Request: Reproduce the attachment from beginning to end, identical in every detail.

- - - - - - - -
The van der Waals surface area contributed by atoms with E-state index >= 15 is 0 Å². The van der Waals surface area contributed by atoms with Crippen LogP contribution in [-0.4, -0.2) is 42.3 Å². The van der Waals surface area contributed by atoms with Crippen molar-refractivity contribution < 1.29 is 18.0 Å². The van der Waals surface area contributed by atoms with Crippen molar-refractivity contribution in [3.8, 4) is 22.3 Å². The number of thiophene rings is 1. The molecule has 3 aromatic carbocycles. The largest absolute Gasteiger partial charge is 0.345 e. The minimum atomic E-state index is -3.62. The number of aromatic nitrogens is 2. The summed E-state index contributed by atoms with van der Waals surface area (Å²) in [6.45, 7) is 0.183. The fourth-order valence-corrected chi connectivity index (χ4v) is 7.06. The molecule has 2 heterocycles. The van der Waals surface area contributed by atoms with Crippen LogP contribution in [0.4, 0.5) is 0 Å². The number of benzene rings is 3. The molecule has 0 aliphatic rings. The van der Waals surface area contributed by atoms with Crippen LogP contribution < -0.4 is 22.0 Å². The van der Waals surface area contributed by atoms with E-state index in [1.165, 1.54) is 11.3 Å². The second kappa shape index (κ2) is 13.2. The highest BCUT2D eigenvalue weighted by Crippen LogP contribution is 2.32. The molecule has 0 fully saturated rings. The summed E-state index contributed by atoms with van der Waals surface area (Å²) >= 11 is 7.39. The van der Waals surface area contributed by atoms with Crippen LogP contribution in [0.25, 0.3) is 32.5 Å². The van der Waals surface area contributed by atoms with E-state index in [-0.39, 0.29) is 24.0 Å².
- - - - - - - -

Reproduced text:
The van der Waals surface area contributed by atoms with E-state index >= 15 is 0 Å². The van der Waals surface area contributed by atoms with Crippen LogP contribution in [-0.4, -0.2) is 42.3 Å². The van der Waals surface area contributed by atoms with Crippen molar-refractivity contribution < 1.29 is 18.0 Å². The van der Waals surface area contributed by atoms with Crippen molar-refractivity contribution in [3.8, 4) is 22.3 Å². The number of thiophene rings is 1. The molecule has 3 aromatic carbocycles. The largest absolute Gasteiger partial charge is 0.345 e. The minimum atomic E-state index is -3.62. The number of aromatic nitrogens is 2. The summed E-state index contributed by atoms with van der Waals surface area (Å²) in [6.45, 7) is 0.183. The fourth-order valence-corrected chi connectivity index (χ4v) is 7.06. The molecule has 2 heterocycles. The van der Waals surface area contributed by atoms with Crippen LogP contribution in [0.4, 0.5) is 0 Å². The number of benzene rings is 3. The molecule has 0 aliphatic rings. The van der Waals surface area contributed by atoms with Crippen LogP contribution < -0.4 is 22.0 Å². The van der Waals surface area contributed by atoms with E-state index in [1.165, 1.54) is 11.3 Å². The second kappa shape index (κ2) is 13.2. The highest BCUT2D eigenvalue weighted by Crippen LogP contribution is 2.32. The molecule has 0 fully saturated rings. The summed E-state index contributed by atoms with van der Waals surface area (Å²) >= 11 is 7.39. The van der Waals surface area contributed by atoms with Crippen LogP contribution in [0.25, 0.3) is 32.5 Å². The van der Waals surface area contributed by atoms with E-state index in [-0.39, 0.29) is 24.0 Å².